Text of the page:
SheKilda: Crime writers abroad by Margie Orford

Share Button

Australia does exist. Every single South African was rudely reminded of that fact last Sunday when the Springboks were pipped (criminally) to the post by the Australians in the rugby world cup. I was forced to watch the slaughter of dreams from a bar in Melbourne. It did not inspire the most neighbourly thoughts in me, I have to confess.

The reason for this sporting torture is that I’ve been at SheKilda in Melbourne, a crime writers’ festival hosted by the Sisters in Crime, a bloodthirsty group of Australian women who seem to have an infinite capacity for gore, alcohol and crime fiction.

The endless flight to this remote part of the globe has introduced me to a whole new world. Australia, like Sweden and Norway, is an astoundingly law abiding country by my rather jaded standards. Drivers wear their seatbelts, the stop at red lights, and they don’t seem to kill each other all that much. There was a mini-spate of mob killings in Melbourne recently, but that seems more like a service to humanity than a crime. And a great saving for the taxpayer too.

There would appear to be an inverse proportion of crime writers in a country to the numbers of actual crimes committed. Consequently, South Africa, with its spectacular display of crime has produced a handful of crime novelists, while Australia is bursting at the seams with them. Perhaps an increase in the number of crime novels in South Africa will bring our crime stats down. I find it difficult to commit crimes while typing. However, a crime reduction in South Africa seems as unlikely as a sunny day in Sweden.

It must have been clear, however, to the helpful citizens of Melbourne that I needed guidance in the gently paced city. On arrival I asked the hotel receptionist about the best way to get into town. ‘Have you caught a Melbourne tram before?’ she asked with one of those beaming Aussie smiles. ‘No,’ I replied. She gave me a look that mixed pity and incredulity in equal measure. A tram, she explained in a clear voice, is a train that runs in the road and I should look out for them when walking, as they could be dangerous. Armed with this life-saving information I made my way down to the Yarra River to visit the Immigration Museum and proceeded to have an even more surreal conversation when I bought an entrance ticket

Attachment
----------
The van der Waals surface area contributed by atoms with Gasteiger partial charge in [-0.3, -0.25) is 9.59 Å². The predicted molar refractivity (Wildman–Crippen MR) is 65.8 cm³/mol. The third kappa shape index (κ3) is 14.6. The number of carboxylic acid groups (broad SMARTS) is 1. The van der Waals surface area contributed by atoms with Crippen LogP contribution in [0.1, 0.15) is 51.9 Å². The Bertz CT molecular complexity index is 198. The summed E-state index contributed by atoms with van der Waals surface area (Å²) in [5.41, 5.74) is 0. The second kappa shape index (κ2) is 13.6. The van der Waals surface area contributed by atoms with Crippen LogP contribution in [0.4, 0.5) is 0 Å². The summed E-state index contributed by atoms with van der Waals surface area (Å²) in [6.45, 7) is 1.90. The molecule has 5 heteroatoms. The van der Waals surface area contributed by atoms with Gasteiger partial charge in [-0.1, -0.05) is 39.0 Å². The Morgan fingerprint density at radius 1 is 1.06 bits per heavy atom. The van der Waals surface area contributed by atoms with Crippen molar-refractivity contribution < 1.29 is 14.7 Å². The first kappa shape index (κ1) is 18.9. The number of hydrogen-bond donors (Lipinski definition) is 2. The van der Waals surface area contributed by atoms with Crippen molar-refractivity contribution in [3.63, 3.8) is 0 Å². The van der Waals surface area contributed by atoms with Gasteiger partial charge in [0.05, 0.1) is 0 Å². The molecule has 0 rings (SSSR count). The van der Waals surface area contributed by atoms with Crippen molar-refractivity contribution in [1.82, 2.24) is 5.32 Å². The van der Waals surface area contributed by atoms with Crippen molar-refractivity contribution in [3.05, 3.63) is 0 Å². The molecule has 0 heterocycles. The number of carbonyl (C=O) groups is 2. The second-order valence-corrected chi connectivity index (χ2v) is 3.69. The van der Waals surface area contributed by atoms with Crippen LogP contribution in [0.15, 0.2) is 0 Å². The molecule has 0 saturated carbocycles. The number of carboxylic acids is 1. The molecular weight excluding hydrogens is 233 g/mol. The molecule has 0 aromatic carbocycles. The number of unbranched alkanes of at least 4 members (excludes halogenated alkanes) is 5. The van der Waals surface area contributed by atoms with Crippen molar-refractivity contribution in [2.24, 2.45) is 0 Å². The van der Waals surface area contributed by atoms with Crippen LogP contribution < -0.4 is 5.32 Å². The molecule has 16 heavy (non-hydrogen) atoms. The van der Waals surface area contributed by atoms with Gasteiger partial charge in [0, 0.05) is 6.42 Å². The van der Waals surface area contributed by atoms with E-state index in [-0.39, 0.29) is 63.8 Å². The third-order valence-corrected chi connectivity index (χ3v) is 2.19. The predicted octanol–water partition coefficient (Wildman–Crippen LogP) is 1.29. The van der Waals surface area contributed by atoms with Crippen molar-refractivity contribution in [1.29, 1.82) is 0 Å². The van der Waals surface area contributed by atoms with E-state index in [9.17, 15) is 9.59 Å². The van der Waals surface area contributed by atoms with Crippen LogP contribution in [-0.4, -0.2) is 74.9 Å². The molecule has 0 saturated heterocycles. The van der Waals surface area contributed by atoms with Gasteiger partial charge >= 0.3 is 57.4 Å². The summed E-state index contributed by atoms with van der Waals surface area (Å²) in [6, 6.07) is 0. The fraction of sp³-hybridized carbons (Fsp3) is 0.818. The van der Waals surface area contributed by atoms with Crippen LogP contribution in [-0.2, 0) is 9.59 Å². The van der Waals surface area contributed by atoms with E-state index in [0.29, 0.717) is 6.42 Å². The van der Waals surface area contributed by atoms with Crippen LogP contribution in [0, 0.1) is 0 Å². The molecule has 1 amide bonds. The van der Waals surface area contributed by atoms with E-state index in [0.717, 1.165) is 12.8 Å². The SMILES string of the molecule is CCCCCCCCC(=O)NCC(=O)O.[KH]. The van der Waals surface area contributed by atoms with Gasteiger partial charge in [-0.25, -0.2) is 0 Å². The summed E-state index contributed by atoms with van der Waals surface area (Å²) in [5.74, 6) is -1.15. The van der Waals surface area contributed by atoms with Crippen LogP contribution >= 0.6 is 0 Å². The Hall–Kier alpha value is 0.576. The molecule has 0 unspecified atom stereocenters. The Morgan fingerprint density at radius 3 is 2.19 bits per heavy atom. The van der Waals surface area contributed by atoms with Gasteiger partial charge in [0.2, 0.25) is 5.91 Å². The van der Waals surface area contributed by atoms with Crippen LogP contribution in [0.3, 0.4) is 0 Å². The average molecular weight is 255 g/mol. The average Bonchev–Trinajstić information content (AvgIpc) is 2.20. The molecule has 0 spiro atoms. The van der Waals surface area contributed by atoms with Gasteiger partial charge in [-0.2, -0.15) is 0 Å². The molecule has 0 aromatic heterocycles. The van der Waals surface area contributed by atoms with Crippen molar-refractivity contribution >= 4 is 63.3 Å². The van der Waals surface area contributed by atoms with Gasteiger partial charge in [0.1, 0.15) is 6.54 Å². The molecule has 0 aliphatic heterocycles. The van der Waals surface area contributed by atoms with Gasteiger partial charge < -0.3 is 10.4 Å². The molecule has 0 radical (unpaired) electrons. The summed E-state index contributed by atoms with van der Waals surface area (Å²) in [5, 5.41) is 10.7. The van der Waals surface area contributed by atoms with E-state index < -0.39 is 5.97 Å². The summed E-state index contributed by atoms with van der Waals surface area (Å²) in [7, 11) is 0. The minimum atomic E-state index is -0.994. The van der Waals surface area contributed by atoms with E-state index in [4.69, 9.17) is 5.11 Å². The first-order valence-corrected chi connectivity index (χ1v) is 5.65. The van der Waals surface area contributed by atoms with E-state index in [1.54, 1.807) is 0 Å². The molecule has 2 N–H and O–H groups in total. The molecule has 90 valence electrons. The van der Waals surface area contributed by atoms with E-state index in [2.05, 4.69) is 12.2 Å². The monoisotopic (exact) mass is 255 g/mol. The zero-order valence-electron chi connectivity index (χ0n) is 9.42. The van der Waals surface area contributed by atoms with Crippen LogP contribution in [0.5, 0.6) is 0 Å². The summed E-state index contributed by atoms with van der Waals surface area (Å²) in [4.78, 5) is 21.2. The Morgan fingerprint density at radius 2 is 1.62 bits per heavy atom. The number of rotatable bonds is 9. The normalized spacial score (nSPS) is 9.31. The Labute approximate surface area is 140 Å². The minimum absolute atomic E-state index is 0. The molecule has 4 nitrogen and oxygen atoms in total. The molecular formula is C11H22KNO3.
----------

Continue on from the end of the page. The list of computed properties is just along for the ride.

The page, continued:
‘Oh,’ exclaimed the ticket lady handing me my change, ‘you must be from Elsewhere.’

‘I’m from Cape Town,’ I replied.

‘You’ll find Identity on the second floor,’ she said with the same mix of pity and disbelief as the receptionist.

The Melbourne Immigration Museum documents a century or more of violent convulsions that have sent waves of immigrant across the sea to Australia. The British and European migrants who sought the sunny shelter of a new land after the second world war, the war in Vietnam, Cambodia’s killing fields, the implosion of Sudan, the endless skirmishing in Iraq and Afghanistan.

Different places, different times do produce different crimes and ways of thinking about them. The complexities of race and difference are not easy things to put aside, but crime fiction is a place where these troubling social problems, can be explored.

The stories of colonial settlement and then the poignant narratives of more recent immigrants are layered over the loss of land and the violence suffered by the Aboriginal people of Australia. Lawyer Nicole Watson’s novel The Boundary takes on the theme of dispossession and revenge head on.

But those of you who prefer your crime cosy and puzzling rather than brutal and bloody, there is Shamini Flint. I’m convinced she has a second life as a stand-up comic but she was here in Melbourne talking about her series starring the Singaporean Sikh detective and curry addict, Inspector Singh. Singapore is probably the most law-abiding society on earth where not even a leaf dares fall in case it gets arrested for littering.

Her squeamishness, she claims, has meant that all her victims have died from a single bullet fired at close range. This being a sure fire way, so to speak, of ensuring that the victim is despatched quickly and as painlessly as possible. This enables her to unpack the plot-puzzle with wit and precision and no further bloodshed. As I get ready to return home to Cape Town I think longingly of the day when the South African landscape will be littered only with imaginary corpses.

Share Button

Related posts:

Comments

comments